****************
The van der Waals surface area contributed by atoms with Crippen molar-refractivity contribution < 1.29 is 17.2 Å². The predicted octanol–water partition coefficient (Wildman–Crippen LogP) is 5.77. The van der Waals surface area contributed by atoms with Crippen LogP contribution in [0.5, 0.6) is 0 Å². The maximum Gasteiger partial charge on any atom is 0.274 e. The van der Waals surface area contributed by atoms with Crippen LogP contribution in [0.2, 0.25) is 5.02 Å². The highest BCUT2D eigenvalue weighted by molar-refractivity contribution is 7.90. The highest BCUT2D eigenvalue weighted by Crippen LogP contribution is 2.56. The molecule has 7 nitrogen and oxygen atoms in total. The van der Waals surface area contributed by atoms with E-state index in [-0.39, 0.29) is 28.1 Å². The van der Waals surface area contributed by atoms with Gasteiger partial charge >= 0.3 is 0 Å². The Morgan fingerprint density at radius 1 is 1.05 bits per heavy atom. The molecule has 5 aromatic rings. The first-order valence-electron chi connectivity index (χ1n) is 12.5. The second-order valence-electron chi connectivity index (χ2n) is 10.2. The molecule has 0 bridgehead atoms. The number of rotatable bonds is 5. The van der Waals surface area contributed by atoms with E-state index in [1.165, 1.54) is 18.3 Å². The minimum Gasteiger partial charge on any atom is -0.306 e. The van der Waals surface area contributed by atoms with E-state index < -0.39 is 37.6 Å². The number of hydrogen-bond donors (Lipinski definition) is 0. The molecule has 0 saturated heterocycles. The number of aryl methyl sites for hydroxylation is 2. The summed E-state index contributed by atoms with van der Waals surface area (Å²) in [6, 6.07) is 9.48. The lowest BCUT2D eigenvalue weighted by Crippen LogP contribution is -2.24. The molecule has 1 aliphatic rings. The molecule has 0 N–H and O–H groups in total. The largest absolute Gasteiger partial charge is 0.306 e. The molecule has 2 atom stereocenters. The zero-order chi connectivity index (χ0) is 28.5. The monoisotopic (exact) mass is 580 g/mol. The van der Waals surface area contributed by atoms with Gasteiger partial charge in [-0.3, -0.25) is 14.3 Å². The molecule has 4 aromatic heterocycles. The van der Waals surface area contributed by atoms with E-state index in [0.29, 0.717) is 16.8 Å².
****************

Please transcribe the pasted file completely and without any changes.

The van der Waals surface area contributed by atoms with Crippen molar-refractivity contribution < 1.29 is 17.2 Å². The predicted octanol–water partition coefficient (Wildman–Crippen LogP) is 5.77. The van der Waals surface area contributed by atoms with Crippen LogP contribution in [0.5, 0.6) is 0 Å². The maximum Gasteiger partial charge on any atom is 0.274 e. The van der Waals surface area contributed by atoms with Crippen LogP contribution in [0.2, 0.25) is 5.02 Å². The highest BCUT2D eigenvalue weighted by molar-refractivity contribution is 7.90. The highest BCUT2D eigenvalue weighted by Crippen LogP contribution is 2.56. The molecule has 7 nitrogen and oxygen atoms in total. The van der Waals surface area contributed by atoms with E-state index in [-0.39, 0.29) is 28.1 Å². The van der Waals surface area contributed by atoms with Gasteiger partial charge >= 0.3 is 0 Å². The Morgan fingerprint density at radius 1 is 1.05 bits per heavy atom. The molecule has 5 aromatic rings. The first-order valence-electron chi connectivity index (χ1n) is 12.5. The second-order valence-electron chi connectivity index (χ2n) is 10.2. The molecule has 0 bridgehead atoms. The number of rotatable bonds is 5. The van der Waals surface area contributed by atoms with E-state index in [1.165, 1.54) is 18.3 Å². The minimum Gasteiger partial charge on any atom is -0.306 e. The van der Waals surface area contributed by atoms with E-state index < -0.39 is 37.6 Å². The number of hydrogen-bond donors (Lipinski definition) is 0. The molecule has 0 saturated heterocycles. The number of aryl methyl sites for hydroxylation is 2. The summed E-state index contributed by atoms with van der Waals surface area (Å²) in [6, 6.07) is 9.48. The lowest BCUT2D eigenvalue weighted by Crippen LogP contribution is -2.24. The molecule has 1 aliphatic rings. The molecule has 0 N–H and O–H groups in total. The largest absolute Gasteiger partial charge is 0.306 e. The molecule has 2 atom stereocenters. The zero-order chi connectivity index (χ0) is 28.5. The monoisotopic (exact) mass is 580 g/mol. The van der Waals surface area contributed by atoms with Gasteiger partial charge in [-0.3, -0.25) is 14.3 Å². The molecule has 4 aromatic heterocycles. The van der Waals surface area contributed by atoms with E-state index in [0.29, 0.717) is 16.8 Å².